When I think of books, I imagine leather spines, cream-colored pages, fraying ribbon markers enticing the viewer to examine what treasured words they pinpoint, and vast libraries with row upon row of illustrious volumes patiently awaiting an eager reader to give them the love and care they desire: to be opened, read, and cherished. I never considered that a book could reach beyond pen and paper to the incredibly broad concept of the world at large, a point made by Jorge Luis Borges in his article “On the Cult of Books.”
How could the world be considered a book?
Borges understands the entire world as a manuscript, much like an artist views it as a canvas. In one of the most striking paragraphs in his essay, Borges quotes Sir Thomas Browne, who claims that “there are two Books from whence [he] collected [his] Divinity; besides that written one of God, another of His servant Nature, that universal and publick Maunscript that lies expans’d unto the Eyes of all” (4). Francis Bacon offers a similar sentiment, believing that, between the two books, readers might discover God. Both authors seem to advocate the role of nature as a type of literary supplement to Sacred Scripture, one of the oldest books still presently studied.
In reality, nature and literature are inseparable. From a logical standpoint, without the world, there would be nothing to write about. The activity of mankind creates the backdrop for elaborate fictional plots and intricacies, dynamic characters and gripping messages. Yet, on the other hand, the world itself is the epitome of all stories, all ideas…all books. In a small sense, a single book is merely a few short paragraphs of the massive volume called Earth. Nature tells its own story, one that no author or artist can ever perfectly capture, but that is visible to all, especially to those without the privilege of libraries or literacy. Through a religious standpoint in their writings, Bacon and Browne each tried to explain that God gives his readers multiple ways to come to know him. Both the written masterpiece passed down through the ages and the ever-changing landscape of creatures and creation reflect his glory and his love.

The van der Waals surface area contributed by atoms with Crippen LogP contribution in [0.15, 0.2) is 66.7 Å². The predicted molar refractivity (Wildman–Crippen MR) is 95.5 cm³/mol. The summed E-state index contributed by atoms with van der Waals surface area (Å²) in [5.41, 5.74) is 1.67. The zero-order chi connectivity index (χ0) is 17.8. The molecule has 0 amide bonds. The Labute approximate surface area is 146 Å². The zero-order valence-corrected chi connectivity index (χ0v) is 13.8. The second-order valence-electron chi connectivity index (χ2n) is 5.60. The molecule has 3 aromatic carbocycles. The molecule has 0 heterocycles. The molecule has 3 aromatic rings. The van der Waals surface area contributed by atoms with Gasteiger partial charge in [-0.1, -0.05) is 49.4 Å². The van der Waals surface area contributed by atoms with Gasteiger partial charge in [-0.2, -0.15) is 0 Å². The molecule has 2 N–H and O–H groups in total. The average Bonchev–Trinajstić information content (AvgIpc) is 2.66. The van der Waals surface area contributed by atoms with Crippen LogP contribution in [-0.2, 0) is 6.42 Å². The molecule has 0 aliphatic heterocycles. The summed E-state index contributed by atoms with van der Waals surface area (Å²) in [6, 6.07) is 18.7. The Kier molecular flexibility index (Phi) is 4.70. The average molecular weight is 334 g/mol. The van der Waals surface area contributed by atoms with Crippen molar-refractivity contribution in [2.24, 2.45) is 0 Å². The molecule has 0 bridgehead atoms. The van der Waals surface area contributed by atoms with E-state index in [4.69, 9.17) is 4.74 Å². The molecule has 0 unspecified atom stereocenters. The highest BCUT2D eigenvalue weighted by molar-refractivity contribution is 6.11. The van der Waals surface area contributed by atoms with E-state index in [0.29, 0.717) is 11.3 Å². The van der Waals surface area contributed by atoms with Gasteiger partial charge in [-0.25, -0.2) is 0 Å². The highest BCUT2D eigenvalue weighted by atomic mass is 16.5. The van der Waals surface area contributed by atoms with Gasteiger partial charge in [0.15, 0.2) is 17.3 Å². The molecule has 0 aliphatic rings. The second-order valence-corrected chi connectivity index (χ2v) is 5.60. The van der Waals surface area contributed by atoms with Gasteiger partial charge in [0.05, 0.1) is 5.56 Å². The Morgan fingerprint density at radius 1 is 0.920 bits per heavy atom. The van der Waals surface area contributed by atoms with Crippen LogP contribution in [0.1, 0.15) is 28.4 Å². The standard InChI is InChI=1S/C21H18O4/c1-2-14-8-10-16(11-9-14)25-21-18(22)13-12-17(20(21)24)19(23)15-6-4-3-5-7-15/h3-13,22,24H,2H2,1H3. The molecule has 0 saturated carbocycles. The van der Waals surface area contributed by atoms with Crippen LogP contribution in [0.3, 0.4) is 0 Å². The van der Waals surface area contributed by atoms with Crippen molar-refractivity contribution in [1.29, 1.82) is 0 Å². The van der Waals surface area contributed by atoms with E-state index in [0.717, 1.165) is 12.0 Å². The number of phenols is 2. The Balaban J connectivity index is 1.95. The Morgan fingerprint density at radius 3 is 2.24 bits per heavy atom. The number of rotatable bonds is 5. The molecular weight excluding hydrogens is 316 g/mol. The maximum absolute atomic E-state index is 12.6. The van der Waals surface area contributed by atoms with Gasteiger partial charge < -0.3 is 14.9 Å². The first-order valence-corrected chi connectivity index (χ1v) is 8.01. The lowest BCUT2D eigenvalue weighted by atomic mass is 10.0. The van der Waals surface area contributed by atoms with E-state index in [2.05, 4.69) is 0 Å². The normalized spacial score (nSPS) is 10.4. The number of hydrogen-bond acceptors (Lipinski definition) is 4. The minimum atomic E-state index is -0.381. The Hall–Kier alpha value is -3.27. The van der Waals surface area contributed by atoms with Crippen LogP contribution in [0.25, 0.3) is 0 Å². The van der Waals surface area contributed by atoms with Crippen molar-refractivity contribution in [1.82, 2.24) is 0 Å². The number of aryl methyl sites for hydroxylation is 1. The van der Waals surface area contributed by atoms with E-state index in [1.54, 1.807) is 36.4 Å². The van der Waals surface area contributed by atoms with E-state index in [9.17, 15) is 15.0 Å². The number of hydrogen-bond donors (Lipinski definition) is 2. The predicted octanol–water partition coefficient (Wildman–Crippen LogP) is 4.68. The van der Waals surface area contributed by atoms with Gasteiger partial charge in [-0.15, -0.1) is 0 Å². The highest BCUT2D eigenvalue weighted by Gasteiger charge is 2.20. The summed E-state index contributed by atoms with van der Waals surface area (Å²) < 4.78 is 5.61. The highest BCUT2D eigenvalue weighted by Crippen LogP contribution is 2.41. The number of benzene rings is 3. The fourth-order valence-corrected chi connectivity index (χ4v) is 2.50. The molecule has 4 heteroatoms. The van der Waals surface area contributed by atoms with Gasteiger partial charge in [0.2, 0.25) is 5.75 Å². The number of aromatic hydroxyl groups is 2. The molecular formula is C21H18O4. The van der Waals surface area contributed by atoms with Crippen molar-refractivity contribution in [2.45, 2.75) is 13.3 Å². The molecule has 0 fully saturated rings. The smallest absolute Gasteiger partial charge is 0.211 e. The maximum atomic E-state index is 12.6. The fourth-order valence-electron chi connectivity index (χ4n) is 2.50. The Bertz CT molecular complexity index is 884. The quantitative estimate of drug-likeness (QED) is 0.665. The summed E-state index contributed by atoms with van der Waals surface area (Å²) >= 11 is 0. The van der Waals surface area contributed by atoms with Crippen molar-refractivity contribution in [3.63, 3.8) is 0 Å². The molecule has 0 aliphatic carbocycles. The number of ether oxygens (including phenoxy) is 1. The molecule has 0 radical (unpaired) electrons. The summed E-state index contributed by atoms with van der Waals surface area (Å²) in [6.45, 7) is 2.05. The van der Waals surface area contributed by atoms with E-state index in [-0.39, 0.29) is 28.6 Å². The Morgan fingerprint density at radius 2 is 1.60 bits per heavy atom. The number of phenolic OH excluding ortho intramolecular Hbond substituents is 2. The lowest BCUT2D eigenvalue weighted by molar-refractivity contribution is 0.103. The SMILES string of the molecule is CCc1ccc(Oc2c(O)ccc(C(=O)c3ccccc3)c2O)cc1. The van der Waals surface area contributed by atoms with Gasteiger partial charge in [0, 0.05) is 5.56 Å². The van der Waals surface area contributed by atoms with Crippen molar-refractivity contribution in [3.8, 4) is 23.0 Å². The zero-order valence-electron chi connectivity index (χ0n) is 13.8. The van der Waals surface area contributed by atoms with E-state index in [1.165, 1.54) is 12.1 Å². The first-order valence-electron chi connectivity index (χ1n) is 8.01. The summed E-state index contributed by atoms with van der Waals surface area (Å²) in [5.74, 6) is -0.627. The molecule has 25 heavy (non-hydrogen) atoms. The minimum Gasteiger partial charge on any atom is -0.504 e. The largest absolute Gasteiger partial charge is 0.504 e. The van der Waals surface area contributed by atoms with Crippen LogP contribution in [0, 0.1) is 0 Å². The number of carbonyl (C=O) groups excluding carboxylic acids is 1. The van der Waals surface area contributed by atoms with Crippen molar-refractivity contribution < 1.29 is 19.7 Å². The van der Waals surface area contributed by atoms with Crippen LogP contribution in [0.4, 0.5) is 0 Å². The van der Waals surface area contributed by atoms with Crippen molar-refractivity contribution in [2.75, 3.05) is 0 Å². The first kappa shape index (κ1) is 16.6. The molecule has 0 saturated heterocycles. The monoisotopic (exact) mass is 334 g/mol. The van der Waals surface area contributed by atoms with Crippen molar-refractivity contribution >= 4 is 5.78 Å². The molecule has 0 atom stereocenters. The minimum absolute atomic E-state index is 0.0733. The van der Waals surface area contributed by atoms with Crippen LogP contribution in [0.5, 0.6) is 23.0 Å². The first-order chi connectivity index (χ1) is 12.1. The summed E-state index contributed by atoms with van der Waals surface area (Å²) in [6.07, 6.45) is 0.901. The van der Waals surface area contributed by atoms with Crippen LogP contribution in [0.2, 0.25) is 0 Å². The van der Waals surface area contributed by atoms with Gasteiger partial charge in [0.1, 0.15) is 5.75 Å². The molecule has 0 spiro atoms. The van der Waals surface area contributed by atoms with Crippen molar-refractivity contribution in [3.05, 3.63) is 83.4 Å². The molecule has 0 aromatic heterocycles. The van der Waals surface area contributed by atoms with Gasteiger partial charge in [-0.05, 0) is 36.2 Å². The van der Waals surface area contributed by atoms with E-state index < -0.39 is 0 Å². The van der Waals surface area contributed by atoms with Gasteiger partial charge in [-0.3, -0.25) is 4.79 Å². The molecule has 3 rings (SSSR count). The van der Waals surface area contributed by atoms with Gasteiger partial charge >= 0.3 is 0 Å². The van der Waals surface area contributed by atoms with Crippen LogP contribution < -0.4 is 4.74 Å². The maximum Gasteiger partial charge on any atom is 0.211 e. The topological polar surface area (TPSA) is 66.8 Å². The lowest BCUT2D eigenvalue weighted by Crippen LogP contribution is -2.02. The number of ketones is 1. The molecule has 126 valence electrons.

The world is a visual, real experience of the stories we idolize in literature. Consider the reasons why anyone would open that ragged leather book with the fraying ribbon; are they seeking enjoyment? Knowledge? Peace? Answers to an intimate question? All of these questions are connected to nature. Books serve as guides and prototypes for real scenarios in the world, and the world models people and ideas that often appear in literature. How is the world considered a book? Quite simply, nature acts as an open, interactive dialogue with its viewers, giving knowledge and enjoyment. It teaches, it evokes emotion, and it is subjected to incredible interpretation. Perhaps it’s time to reevaluate our childhood notions of literature when we imagine books!
“On the Cult of Books.” Jorge Luis Borges, 1951.